TOPICS

Gardner-Diamond Syndrome: A Psychodermatological Condition in the Setting of Immunodeficiency

J Clin Aesthet Dermatol. 2019;12(12):44–46

by Mary K. Dick, BS; Michael H. Klug, MD, PharmD; Padma P. Gummadi, MD; Laura K. Klug, PharmD; and Christopher J. Huerter, MD

Ms. Dick is with the Creighton School of Medicine in Omaha, Nebraska. Drs. M. H. Klug and Gummadi are with the Internal Medicine Department at CHI Health Creighton University Medical Center in Omaha, Nebraska. Dr. L. K. Klug is with the Pharmacy Practice Department at Creighton University School of Pharmacy and Health Professions in Omaha, Nebraska. Dr. Huerter is with the Dermatology Department at CHI Health Creighton University Medical Center in Omaha, Nebraska.

FUNDING: No funding was provided for this study.

DISCLOSURES: The authors have no conflicts of interest relevant to the content of this article.

ABSTRACT: Gardner-Diamond syndrome (GDS) is a psychological and dermatologic syndrome involving painful, ecchymotic, purpuric lesions that typically appear after a period of stress or minor trauma. This syndrome most commonly occurs in young women, though it has also been less commonly reported in men and adolescents. It is an uncommon condition and appropriate diagnosis is important to properly manage symptoms and minimize risks to patients. Here report a case of GDS presenting in a woman with common variable immunodeficiency (CVID), which, to the best of our knowledge, is not a comorbid condition that has previously been reported in correlation with GDS.

KEYWORDS: Autoerythrocyte sensitization, common variable immunodeficiency, Gardner-Diamond syndrome, psychogenic purpura


Gardner-Diamond syndrome (GDS) is a psychological and dermatologic syndrome presenting as painful, ecchymotic, purpuric lesions that typically occur after a period of stress or minor trauma.1 This syndrome has a predisposition among young adult women, but reports concerning men and children have also been published in the literature.2 In 1927, psychiatrist Rudolf Schindler first reported skin hemorrhages suggested to be correlated with hypnosis. One year later, reports describing purpura combined with hysteria and delusions strengthened the link between the psychology and the skin lesions.3 In 1955, GDS was branded by Frank Gardner and Louis Diamond, who identified and discussed four women who developed continuous bruising with local pain followed by erythema and swelling after little or no trauma.1 Gardner and Diamond proposed that the pathophysiology of this condition was related to the autosensitization of patients to their own blood. This finding led to the term autoerythrocyte sensitization syndrome, which is also used to describe GDS. Here, we present a case of GDS appearing in a woman with common variable immunodeficiency (CVID), a cocondition that, to our knowledge, has not been previous described in correlation in the literature.

Case Presentation

A 32-year-old woman with a history of depression, fibromyalgia, and CVID treated with monthly intravenous immunoglobulin (IVIG) presented to the emergency department for pleuritic chest pain, fevers, general fatigue, and edema involving the hands and feet. A chest X-ray demonstrated bronchiectasis. Intravenous methylprednisolone, piperacillin-tazobactam, ipratropium-albuterol, and daily chest physiotherapy were initiated. Bilateral lower-lobe pneumonia was diagnosed three days later. Her scheduled dose of IVIG was delayed due to acute illness.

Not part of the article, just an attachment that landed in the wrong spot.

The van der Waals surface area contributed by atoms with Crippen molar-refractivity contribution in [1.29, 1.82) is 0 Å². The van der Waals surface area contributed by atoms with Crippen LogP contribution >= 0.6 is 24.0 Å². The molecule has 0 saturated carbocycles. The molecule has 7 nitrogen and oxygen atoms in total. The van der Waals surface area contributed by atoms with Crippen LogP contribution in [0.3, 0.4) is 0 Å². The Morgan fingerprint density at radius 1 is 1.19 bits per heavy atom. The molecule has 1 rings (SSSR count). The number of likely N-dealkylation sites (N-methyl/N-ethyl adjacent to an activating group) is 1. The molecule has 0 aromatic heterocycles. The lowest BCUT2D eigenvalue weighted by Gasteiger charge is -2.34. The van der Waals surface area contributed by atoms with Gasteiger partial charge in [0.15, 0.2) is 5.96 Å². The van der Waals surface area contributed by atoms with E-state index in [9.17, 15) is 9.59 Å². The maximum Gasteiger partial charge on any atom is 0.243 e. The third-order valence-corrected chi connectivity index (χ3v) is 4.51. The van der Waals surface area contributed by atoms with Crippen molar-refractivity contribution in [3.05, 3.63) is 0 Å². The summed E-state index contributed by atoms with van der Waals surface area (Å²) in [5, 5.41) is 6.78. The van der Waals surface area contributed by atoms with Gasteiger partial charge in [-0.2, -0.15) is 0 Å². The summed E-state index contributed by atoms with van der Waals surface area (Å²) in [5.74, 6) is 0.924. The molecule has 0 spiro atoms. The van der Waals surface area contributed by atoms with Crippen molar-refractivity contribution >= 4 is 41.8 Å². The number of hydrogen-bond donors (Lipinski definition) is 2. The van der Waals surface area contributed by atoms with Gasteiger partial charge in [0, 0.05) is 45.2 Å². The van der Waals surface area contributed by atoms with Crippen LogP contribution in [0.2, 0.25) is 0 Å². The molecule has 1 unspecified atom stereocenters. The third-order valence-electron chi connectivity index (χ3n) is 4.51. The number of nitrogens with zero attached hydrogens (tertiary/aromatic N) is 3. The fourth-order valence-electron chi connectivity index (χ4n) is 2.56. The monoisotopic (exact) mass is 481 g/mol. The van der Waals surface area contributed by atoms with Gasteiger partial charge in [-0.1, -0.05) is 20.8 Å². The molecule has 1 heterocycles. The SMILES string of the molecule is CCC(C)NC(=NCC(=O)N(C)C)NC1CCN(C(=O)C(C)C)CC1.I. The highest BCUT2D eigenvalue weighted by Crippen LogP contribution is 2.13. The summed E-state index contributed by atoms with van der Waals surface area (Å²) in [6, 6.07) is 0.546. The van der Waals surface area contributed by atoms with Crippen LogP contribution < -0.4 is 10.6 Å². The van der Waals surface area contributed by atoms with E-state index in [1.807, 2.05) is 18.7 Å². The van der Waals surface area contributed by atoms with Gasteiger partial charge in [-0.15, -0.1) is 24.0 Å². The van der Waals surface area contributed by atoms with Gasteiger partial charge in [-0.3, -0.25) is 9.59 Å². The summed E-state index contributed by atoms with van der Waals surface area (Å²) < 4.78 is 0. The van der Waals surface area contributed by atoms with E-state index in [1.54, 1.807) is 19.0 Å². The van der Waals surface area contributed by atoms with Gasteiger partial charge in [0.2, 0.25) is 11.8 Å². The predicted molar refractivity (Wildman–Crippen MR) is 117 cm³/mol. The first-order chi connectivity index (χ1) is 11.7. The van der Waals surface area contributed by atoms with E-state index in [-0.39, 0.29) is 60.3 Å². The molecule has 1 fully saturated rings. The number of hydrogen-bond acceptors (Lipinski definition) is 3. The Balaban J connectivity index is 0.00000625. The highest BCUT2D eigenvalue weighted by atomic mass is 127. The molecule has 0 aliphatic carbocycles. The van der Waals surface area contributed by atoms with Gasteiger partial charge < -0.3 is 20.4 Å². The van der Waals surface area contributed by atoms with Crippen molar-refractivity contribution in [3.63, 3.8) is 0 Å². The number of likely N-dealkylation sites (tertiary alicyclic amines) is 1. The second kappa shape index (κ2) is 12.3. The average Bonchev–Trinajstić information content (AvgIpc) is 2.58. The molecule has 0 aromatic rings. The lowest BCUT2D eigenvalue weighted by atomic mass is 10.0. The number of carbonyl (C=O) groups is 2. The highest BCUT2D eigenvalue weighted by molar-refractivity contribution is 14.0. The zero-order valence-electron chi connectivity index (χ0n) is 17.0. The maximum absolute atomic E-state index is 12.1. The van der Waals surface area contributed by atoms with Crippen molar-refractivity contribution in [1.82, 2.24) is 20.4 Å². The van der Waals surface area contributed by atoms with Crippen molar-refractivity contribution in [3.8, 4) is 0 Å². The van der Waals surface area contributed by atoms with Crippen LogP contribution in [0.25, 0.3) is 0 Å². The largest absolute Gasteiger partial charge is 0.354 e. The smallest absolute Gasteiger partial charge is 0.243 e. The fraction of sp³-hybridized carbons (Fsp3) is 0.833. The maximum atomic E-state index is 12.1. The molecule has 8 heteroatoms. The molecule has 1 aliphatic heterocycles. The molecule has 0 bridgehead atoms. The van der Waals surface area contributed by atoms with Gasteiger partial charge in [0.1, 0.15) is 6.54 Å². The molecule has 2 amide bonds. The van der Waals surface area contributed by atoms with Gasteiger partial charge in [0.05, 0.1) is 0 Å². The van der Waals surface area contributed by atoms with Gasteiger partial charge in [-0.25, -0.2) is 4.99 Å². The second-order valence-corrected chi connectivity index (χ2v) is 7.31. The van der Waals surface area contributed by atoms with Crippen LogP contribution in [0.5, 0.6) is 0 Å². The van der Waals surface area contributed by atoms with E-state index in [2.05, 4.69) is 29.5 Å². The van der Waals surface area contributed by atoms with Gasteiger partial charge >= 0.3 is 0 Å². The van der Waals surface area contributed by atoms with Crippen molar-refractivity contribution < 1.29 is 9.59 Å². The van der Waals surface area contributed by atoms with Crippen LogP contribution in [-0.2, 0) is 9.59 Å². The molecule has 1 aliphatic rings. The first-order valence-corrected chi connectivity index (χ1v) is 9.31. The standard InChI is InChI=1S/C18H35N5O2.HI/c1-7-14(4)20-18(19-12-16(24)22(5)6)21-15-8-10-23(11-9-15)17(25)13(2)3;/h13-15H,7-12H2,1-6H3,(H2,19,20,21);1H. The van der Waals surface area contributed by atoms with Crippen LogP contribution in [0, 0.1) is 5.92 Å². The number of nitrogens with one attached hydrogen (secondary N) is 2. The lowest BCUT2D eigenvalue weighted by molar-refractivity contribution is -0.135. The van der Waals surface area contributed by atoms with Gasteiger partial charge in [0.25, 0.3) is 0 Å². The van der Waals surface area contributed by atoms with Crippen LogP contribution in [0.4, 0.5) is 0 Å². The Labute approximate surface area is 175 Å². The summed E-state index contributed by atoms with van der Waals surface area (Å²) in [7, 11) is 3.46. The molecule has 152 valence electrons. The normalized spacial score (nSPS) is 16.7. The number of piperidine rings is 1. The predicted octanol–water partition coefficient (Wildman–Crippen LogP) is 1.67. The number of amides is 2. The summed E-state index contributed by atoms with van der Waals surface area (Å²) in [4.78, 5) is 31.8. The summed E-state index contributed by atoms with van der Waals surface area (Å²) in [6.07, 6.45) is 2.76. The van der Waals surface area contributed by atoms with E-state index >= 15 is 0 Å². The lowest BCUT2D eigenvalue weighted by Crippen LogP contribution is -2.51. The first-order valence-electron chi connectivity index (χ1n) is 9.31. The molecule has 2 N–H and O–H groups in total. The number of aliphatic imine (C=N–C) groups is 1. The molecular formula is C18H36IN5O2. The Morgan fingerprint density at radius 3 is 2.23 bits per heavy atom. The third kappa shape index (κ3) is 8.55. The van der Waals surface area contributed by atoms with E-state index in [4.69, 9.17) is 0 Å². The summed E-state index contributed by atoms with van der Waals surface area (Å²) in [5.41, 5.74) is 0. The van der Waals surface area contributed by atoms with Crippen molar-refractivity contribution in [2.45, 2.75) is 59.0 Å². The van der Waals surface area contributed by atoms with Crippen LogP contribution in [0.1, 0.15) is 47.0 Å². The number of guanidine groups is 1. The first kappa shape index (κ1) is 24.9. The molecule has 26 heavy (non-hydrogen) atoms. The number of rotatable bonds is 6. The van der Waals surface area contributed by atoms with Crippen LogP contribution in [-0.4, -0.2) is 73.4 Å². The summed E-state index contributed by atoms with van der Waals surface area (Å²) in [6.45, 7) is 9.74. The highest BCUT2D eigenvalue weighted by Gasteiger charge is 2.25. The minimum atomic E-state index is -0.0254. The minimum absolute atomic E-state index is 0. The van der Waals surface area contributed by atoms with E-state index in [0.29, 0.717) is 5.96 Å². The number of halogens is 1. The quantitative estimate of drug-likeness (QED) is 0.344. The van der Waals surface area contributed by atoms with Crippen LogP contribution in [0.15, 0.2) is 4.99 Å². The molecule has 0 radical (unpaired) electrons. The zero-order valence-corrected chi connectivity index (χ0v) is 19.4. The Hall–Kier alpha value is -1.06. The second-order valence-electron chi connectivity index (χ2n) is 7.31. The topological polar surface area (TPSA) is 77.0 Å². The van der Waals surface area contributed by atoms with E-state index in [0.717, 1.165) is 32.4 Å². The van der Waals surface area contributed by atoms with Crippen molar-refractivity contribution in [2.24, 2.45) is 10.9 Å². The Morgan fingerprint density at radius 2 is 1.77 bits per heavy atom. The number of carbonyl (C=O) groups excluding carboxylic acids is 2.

The patient had previously been taking fluoxetine for depression, but had not been taking it for six months prior to the onset of GDS. One week after her hospital admission, she developed anxiety and clonazepam was started. Three days later, the patient developed areas of scattered ecchymosis on her chest, back, and extremities with allodynia (Figures 1A–1C). Rheumatology was consulted for potential vasculitis. Workup included perinuclear antineutrophil cytoplasmic antibody, antinuclear antibody, angiotensin-converting enzyme, glomerular basement membrane antibodies, prothrombin time, partial thromboplastin time, international normalized ratio, and sedimentation rate. All results came back unremarkable, indicating that small-vessel vasculitis or systemic vasculitis were unlikely.



Dermatology was consulted and a diagnosis of GDS was proposed. A punch biopsy showed scattered areas of red blood cell extravasation in the reticular dermis and subcutaneous tissue, with a conspicuous lack of inflammatory infiltrate. These findings are consistent with GDS. Psychiatry was consulted for further anxiety and major depression management.

Discussion

Pathophysiology. It is typical for GDS to have a relapsing and remitting course with variable intervals between painful occurrences. Lesions can occur anywhere on the body, but most occur on the extremities. Additional associated findings, including myalgias, headaches, and bleeding have been reported.4 To date, many possible pathophysiological mechanisms of GDS have been proposed. Groch et al5 initially found autosensitization directed towards phosphatidylserine present on the erythrocyte cell membrane. However, when phosphatidylserine was later isolated and injected into patients, no reaction was found, leaving room for additional etiologies to be proposed. The role of psychological stress plays a profound part in this condition, with relapses often occurring after an acutely stressful event that alters the hemostatic equilibrium via unclear mechanisms.3 Some proposed mechanisms include increased oxidative damage in patients suffering from depression and increased vascular permeability due to stress induced mast cell degranulation.6 A relationship between estrogen and this condition has also been suggested, given that women are more commonly affected.4